Forgiveness alone, however, is not enough. How do we build a culture of life, unity, love, justice, and peace? We need a public and flourishing morality to do so. Tolerance is not sufficient. I do not want simply to put up with people; I want to love them. I do not want to coexist with others. I want to be in communion with them. Such a vision demands a spiritual perspective. In his courageous leadership, Dr. Martin Luther King, Jr., quoted the Scriptures and appealed to a Gospel of non-violence. The Freedom Riders sang religious spirituals as they marched. Read Dr. King’s “Letter from the Birmingham Jail”. We need this witness today. The principles of Catholic Social Teaching, with their emphasis on human dignity, rights and responsibilities, solidarity, the primacy of family and social bonds, the importance of work, a preferential option for the poor, and an integral ecology, are solid and transformative pillars upon which we can build a civilization of life and love. As Saint John Paul reminds us, the human person can only fully flourish in a society with a healthy public morality, a functional democracy, and an economy ordered to the good of everyone.

Most of our national Founders were deists; while not necessarily practicing Christians, they acknowledged the existence of God as a benevolent Providence from whom flowed the dignity of the human person and the inalienable rights of “life, liberty, and the pursuit of happiness.” This shared conviction that God created the universe and invites humanity to order its affairs in a revealed morality is sorely lacking today. Tolerance and good will are thin fare to hold together a society which so absolutizes individual autonomy at the expense of the common good, and in many ways, has pushed religious values out of the public square. We sorely lack a common moral language even to discuss ethical issues.

In my ministry as a priest and bishop, I have been privileged to stand in many sacred places with suffering brothers and sisters whose very existence was marginal and fragile. I have been in the slums of Cite Soleil, a vast sea of human misery in Haiti, lived in a tough neighborhood in Gary, Indiana, and have visited men on death row. I have prayed outside abortion clinics while lives were being destroyed inside, worked in the Dominican Republic as a missionary, and witnessed gang killings up close in Milwaukee. These folks experienced poverty, violence, prejudice, and even death. In one way or another, they all experienced the sense of being outcast, devalued, ignored, and disregarded. Yet, in the midst of such marginalization, I experienced faith, forgiveness, healing, and hope in very desperate situations. The truth of the Gospel demands us to go out in search of the lost, the marginalized, and the dehumanized and to proclaim the Good News of God’s love and the inherent dignity of every person. The mercy and reconciliation of Christ is the only power that can heal an unjust world and a wounded heart.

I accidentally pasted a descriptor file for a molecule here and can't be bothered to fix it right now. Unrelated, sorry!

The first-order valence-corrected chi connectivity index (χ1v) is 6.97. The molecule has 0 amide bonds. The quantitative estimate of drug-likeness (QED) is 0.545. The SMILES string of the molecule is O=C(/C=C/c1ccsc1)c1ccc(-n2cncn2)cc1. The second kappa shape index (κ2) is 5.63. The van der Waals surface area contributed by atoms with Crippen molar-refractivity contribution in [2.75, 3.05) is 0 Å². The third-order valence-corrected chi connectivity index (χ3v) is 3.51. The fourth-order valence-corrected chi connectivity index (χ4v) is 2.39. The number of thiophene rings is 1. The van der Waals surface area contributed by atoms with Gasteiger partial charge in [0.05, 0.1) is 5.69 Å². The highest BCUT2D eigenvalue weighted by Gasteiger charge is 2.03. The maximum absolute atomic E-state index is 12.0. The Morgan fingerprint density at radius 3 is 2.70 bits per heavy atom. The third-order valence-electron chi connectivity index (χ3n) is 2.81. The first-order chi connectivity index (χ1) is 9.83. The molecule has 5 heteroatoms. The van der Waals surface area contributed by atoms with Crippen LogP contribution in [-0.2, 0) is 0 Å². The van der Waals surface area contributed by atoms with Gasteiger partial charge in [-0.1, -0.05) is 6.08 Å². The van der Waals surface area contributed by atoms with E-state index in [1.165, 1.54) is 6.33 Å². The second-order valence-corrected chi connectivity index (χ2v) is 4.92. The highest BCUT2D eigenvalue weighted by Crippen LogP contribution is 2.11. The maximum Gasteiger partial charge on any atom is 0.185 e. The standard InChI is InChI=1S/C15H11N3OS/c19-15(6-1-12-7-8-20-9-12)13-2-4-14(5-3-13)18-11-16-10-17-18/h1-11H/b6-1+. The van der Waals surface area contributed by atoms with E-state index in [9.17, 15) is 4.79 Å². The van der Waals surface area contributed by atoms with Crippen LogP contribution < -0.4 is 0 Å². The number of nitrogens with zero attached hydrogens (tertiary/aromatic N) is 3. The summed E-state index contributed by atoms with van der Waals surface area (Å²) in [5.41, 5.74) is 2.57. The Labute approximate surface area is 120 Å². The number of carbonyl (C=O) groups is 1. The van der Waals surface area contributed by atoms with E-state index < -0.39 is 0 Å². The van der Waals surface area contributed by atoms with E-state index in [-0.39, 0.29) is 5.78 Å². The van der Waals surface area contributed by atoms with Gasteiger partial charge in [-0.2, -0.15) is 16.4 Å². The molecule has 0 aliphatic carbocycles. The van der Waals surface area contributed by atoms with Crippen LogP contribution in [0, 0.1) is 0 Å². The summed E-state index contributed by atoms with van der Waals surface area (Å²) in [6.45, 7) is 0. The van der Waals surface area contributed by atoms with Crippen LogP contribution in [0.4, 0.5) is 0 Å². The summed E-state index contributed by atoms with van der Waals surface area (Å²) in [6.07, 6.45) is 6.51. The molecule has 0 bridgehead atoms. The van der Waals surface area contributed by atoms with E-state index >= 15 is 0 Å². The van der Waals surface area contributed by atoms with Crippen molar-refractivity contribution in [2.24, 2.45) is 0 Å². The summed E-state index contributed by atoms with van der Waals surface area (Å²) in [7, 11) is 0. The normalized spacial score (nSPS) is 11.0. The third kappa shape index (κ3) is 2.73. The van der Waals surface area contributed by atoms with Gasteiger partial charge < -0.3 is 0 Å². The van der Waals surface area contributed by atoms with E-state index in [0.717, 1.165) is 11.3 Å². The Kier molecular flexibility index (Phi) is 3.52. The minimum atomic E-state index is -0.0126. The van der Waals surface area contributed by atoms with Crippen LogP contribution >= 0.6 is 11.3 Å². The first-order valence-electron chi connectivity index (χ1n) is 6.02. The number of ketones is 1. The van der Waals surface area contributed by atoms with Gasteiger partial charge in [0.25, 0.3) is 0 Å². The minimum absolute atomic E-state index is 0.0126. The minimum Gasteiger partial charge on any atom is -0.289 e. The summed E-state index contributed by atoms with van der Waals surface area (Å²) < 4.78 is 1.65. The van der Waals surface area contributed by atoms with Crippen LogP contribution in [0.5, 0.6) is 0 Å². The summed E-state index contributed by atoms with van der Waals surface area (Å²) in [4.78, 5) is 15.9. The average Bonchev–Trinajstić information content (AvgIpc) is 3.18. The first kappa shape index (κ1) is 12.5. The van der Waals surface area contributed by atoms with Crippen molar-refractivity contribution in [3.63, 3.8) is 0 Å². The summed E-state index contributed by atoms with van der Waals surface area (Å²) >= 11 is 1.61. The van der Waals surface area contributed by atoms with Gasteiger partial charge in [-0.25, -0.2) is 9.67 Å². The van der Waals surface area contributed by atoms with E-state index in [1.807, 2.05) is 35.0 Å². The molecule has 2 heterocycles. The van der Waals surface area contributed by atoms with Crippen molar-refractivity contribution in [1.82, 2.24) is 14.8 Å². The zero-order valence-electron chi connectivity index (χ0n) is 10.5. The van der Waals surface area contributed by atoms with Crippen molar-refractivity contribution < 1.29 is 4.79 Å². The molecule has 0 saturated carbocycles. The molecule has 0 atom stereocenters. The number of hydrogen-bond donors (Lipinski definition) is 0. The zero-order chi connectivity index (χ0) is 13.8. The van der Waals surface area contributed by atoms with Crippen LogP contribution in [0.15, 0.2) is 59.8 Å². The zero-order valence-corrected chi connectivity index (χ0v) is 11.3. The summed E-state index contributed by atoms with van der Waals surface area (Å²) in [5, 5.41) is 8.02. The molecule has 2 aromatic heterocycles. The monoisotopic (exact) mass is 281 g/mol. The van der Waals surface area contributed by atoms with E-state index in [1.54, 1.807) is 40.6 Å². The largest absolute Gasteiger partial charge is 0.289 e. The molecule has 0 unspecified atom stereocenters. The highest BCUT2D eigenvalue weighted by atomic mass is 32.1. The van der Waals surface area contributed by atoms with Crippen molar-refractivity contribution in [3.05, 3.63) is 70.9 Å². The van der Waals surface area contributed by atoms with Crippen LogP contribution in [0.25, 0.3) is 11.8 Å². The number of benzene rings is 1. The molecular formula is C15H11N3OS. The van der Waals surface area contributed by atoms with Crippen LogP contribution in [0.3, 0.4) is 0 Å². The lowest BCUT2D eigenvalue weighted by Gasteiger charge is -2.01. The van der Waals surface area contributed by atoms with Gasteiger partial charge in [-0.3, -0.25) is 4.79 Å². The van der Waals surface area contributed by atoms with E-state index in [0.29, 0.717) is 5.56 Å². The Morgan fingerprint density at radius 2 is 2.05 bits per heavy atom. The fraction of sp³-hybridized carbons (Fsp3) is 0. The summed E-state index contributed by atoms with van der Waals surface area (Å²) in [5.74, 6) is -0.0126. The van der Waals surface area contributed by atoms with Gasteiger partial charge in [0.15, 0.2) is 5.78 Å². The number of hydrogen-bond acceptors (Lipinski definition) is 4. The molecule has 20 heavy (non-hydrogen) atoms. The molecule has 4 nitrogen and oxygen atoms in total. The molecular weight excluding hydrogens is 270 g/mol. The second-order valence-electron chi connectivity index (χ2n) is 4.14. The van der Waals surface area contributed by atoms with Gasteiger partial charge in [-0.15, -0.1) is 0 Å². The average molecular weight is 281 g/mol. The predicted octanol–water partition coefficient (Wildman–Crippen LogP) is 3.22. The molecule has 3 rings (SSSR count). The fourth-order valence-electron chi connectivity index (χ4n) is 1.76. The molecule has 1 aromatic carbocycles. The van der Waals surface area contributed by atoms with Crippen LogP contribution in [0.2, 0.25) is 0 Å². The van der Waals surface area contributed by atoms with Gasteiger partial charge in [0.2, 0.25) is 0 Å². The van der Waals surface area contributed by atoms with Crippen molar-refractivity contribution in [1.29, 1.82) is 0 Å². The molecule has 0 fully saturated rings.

Violence and lawlessness will not bring about the communion we need and seek. We must condemn as well the violence against protestors and police in these past weeks which has even led to several deaths. The looting, burning, vandalism, and disregard of law is not representative of the vast majority of the protestors, but nevertheless, should be a troubling concern for all. The attacks against human life and property are a violation of God’s will for us as well.

What does this moment of protest and challenge ask of us as Christians? Certainly to pray for peace, justice, and reconciliation, for an end to violence and its causes. To fast and do penance for healing and forgiveness in the world. To study the Scriptures and the teachings of the Church where we will discover God’s desire for us as a nation and a people. To take actions of mercy, forgiveness, service, and healing as best we can. To volunteer for service to marginalized and suffering people. To pray for our government leaders, health care workers, the police, the victims of injustice and violence, and all those who are suffering in any way right now. To examine our own hearts and ask the Lord to eradicate any prejudice, hatred, fear, or lack of forgiveness. To proclaim fearlessly Jesus Christ as the source and model of mercy and justice.

This Sunday, we celebrate the Solemnity of Corpus Christi, an opportune moment to ponder our communion in Jesus Christ, to remember that the Eucharist forms and feeds us as the Church, so that we may carry forth the love, mercy, peace, and forgiveness we experience in Mass to the world. We are sent forth to sanctify society so that our families, cities, nation, and indeed all of creation increasingly is conformed to the fullness of the Kingdom of God. I once was blessed to distribute communion at a World Youth Day Mass. Hundreds of people surrounded me, approaching to receive the Eucharistic Christ. Varying nationalities. Different races. All ages. Saints and sinners. Multiple languages. A sea of distinct experiences. All united in Christ. All bound in the love of God, poured out on the cross in the Blood of Jesus. This Paschal Banquet participates in and foreshadows the celestial Marriage Feast of the Lamb in the Kingdom of God, where all sin, hatred, division, and death will vanish forever. This love is the ultimate solution to our torment and division. This love never fails.

Sincerely in Christ,

+Donald J. Hying
Bishop of Madison